Incorporating in Canada 1: Deciding on Business Structure – Corporation or Not

This post is part of a series on my story incorporating in Canada.

Once you decide on starting a business, after, hopefully, careful consideration and thought, one of the first things you will want to do is register with the government, which means you need to decide on a business structure:

  1. Sole Proprietorship
  2. Partnership
  3. Corporation

Or, as I like to look at it:

  1. Corporation
  2. Not a Corporation

The reason I prefer to look at it this way is because sole proprietorship and partnerships are mutually exclusive and really depend on how many people are in the business with you. If you are alone and you choose to go as a “non-corporation”, then you must be a sole proprietorship. If you have more than one person and you choose to go as a “non-corporation”, then you must be a partnership. You can’t be a sole proprietorship and have other than yourself as the owners of the business.

So how should you decide which way to go. This table is a quick comparison between the two.

Corporation Non-Corporation
Registration is more Expensive Registration is Cheaper
Registration is a bit more involved Registration is Simple
The company is much more closely regulated by the CRA Less closely regulated
Corporations have a lot more formalities to go through (board meetings, director meetings etc.) A lot less formalities
You do not receive profits directly, you are paid either a salary or dividends You receive profits directly
The company profits may qualify for lower taxes You are taxed at the personal rate
You have a limited liablility for the company losses You (and your partners) are personally liable for the company losses
Your name is protected Your name is not protected

It may look like the non-corporation has fewer cons but it’s quality not quantity that counts. You have to look at your own situation and decide. If you don’t know the ropes of running a corporation, are short on time, with a very limited budget and you’re not too worried about liability (you don’t think your clients will be sueing you!) then a non-corproation might be enough.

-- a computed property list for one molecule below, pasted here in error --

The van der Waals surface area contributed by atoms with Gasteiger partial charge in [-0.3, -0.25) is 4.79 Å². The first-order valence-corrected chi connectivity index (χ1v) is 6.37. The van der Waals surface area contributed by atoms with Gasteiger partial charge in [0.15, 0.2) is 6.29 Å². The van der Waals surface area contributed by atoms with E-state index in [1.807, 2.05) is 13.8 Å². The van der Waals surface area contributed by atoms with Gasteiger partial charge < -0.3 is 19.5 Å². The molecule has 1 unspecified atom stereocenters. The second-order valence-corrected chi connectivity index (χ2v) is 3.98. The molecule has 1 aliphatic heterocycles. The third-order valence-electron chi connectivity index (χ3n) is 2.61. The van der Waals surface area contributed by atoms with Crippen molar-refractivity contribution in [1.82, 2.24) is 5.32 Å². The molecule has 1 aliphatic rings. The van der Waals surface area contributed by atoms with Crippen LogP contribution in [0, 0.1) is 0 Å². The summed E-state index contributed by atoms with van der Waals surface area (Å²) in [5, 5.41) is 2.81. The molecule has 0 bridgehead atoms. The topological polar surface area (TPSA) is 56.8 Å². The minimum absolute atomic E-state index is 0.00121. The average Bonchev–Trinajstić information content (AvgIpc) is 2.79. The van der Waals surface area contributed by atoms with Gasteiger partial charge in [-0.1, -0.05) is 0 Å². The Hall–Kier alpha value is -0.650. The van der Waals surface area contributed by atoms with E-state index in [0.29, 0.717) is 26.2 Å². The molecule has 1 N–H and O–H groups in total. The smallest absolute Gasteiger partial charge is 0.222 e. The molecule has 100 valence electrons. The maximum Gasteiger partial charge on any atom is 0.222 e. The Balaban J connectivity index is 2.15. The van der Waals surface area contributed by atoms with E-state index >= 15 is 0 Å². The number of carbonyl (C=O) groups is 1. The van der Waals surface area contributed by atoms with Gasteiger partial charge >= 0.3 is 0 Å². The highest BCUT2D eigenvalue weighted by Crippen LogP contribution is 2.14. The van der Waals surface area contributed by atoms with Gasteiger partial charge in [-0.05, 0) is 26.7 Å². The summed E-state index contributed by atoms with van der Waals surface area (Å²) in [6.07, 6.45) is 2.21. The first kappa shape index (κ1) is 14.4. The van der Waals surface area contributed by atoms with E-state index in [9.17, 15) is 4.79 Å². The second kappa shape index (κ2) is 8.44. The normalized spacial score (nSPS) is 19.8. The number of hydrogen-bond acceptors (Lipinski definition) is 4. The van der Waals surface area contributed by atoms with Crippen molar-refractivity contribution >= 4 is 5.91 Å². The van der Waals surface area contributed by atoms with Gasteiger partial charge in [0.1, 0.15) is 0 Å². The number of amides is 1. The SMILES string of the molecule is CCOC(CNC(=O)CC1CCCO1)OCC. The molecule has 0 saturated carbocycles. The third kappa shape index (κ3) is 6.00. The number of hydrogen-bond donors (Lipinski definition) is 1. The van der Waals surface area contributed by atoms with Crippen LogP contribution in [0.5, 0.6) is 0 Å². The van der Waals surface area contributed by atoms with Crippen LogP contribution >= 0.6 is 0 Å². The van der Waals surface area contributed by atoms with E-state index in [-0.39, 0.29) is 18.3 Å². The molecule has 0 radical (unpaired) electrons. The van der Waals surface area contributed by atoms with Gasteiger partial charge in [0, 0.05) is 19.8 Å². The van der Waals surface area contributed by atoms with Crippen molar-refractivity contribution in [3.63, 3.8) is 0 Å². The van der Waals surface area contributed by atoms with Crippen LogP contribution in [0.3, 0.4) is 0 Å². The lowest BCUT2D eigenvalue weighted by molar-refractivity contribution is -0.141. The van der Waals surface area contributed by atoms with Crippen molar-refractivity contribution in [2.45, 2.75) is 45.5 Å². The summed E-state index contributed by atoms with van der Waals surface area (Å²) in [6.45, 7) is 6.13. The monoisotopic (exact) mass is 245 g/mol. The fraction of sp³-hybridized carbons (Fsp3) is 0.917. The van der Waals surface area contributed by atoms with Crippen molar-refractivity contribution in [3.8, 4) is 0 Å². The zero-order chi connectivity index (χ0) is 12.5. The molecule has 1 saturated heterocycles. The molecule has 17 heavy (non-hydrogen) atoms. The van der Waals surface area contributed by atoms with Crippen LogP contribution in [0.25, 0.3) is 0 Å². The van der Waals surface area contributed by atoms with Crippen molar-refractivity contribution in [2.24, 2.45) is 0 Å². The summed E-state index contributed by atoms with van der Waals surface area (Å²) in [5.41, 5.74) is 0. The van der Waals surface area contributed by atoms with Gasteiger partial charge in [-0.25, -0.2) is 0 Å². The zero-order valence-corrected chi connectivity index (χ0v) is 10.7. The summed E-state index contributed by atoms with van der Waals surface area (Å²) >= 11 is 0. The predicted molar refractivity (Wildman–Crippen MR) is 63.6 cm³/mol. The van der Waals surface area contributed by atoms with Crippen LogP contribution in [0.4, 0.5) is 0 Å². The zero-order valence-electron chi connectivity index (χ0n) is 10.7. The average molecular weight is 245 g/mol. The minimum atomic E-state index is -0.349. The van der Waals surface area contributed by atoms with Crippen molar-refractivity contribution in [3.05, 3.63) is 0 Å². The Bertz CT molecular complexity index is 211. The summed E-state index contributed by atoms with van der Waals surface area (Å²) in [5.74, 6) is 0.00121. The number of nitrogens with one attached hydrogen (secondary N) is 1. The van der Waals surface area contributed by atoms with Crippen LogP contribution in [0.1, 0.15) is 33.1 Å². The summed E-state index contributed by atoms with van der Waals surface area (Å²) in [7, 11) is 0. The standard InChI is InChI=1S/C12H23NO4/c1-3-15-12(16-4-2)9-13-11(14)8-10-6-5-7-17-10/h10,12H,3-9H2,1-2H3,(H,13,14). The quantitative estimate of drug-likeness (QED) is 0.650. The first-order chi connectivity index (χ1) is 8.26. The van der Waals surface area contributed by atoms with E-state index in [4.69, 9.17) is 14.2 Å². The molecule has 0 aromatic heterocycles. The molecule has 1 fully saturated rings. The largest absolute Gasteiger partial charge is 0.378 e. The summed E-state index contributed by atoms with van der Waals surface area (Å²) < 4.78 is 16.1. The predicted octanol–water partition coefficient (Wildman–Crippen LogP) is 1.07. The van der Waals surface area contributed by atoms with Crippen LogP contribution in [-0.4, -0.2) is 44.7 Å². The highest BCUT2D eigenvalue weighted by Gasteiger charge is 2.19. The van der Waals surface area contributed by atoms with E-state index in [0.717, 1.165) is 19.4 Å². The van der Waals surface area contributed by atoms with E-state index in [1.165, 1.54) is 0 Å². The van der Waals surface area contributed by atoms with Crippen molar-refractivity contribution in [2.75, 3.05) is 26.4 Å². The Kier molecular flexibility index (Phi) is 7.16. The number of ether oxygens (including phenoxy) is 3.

In our case we were starting a design and development company where we would be hosting people’s websites. If things went wrong we could be liable for any damage, so the limited liability was very enticing. The tax benefits and the name protection were also big bonuses. It seemed that the only thing we really needed was to figure out all the formalities and the paperwork behind starting and running a corporation.

Next Steps

  1. Incorporating Federally or Provincially?
  2. NUANS Name Search and Pre-Approval
  3. Submitting Articles of Incorporation and Deciding Share Provision Structure


  1. Canada Business Network: Corporation, partnership, or sole proprietorship?
  2. Canada Business Ontario: Business Structure: Which One is Right for You?
  3. Ontario Legal: Which Entity is Best For Your Business

Ahmed Amayem has written 90 articles

A Web Application Developer Entrepreneur.